How 5 Popular Smart Contract Platforms Compare to Nexus

06 Jan 2022

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With hyped-up meme coins making their way into the Top 20 on coin listing sites like CryptoCompare, it’s clear that having the best tech doesn’t automatically lead to a multi-billion dollar market cap. In this article, we focus on five that may be offering the most advanced technology. 

Transaction Architecture 

Here’s how these five smart contract platforms compare when it comes to their transaction architecture:

Ethereum

While Bitcoin was introduced with built-in Smart Contract functionality called ‘scripts’, Ethereum augmented these capabilities into its ‘Turing Complete Smart Contracts’. Turing completeness means that someone can write programs (contracts) that could mostly solve any reasonable computation problems. Since the Ethereum Virtual Machine (EVM) is turing-complete, sophisticated language can be implemented into a smart contract.

Cardano

Cardano, which was founded by Ethereum co-founded Charles Hoskinson, promised to improve on Ethereum’s smart contract platform. Instead of Solidity, it uses Plutus (derived from Haskell) for its smart contact computation. It also differs from Ethereum by using a dual-layer design in its protocol where it splits up computations from settlements.

Polkadot

Polkadot focuses on the interoperability of blockchains. Its architecture is made up of four components: relay chain, parachains, parathreads, and bridges. The relay chain is for the Polkadot’s shared security, consensus, and cross-chain interoperability.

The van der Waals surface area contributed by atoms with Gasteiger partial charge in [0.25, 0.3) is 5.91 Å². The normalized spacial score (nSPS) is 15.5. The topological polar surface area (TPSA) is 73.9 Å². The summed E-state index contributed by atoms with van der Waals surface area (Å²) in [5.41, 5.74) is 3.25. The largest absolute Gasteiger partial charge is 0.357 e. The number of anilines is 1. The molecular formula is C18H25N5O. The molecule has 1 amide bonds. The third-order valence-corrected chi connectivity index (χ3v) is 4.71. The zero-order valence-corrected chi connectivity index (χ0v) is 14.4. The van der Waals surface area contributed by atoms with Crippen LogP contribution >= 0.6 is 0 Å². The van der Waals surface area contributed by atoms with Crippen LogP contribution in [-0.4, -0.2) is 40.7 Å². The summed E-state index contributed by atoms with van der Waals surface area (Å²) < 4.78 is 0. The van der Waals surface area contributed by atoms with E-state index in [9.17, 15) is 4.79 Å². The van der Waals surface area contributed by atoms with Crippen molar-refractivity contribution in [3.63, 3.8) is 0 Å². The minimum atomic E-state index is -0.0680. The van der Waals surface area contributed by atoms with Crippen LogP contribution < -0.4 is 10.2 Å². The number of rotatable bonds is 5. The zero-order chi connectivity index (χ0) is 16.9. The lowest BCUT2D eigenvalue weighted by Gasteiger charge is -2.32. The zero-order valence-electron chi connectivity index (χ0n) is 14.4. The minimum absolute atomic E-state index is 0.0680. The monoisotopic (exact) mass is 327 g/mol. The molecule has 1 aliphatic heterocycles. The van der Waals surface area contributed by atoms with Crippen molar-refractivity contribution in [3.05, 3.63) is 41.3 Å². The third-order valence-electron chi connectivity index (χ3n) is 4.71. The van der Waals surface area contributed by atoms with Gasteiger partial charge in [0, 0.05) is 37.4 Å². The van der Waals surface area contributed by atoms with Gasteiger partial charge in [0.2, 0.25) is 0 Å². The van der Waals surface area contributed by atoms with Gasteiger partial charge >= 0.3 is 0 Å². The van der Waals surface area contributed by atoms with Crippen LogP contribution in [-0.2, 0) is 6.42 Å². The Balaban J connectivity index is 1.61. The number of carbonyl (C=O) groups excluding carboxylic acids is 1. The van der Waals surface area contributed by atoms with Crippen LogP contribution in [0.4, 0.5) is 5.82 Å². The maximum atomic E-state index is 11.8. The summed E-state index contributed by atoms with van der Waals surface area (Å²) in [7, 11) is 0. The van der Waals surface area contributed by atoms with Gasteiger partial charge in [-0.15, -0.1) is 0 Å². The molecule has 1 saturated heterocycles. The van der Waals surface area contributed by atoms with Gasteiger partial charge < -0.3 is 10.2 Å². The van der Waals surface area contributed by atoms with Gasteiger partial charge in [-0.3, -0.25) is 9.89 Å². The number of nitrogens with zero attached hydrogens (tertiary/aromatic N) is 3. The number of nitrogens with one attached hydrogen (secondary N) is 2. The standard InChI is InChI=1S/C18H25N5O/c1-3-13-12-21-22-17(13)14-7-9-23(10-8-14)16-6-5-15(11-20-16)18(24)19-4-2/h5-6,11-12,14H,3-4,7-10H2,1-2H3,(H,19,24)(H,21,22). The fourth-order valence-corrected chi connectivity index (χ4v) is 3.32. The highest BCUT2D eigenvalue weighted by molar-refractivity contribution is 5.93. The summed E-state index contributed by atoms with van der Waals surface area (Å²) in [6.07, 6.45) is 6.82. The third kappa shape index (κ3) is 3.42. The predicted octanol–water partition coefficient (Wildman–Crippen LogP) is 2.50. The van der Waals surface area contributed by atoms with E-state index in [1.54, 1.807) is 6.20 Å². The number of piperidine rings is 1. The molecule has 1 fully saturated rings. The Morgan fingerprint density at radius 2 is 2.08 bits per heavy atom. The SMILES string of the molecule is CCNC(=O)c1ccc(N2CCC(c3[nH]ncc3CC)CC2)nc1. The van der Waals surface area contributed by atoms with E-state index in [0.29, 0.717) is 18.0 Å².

Solana

The architecture of Solana allows it to run parallel smart contracts. It uses a modified version of Proof-of-History using Practical Byzantine Fault Tolerance (PBFT). There is a block propagation protocol called Turbine, as well as a mempool-less transaction forwarding protocol named Gulf Stream. 

Cosmos

The architecture of Cosmos involves several different blockchains that interact with one another through a central blockchain ‘hub’. It uses Tendermint, which is a variant of Practical Byzantine Fault Tolerance (PBFT). 

Nexus

You will see from the comparative table that currently all of these blockchains still retain the original blockchain UTOX architecture, in an account-based form, apart from Nexus. Instead, Nexus has designed a seven-layered software stack operating as a 64-bit register-based process virtual machine rather than a stack-based script, an EVM, or JVM. Each layer carries out a specialized process increasing the efficiency of contract processing. The key difference is that Nexus is built to verify the authenticity, as well as verify the computation of data.

Database

Nearly every one of the popular smart contract platforms uses a different database. Here’s the lowdown on what platform uses what database:

Ethereum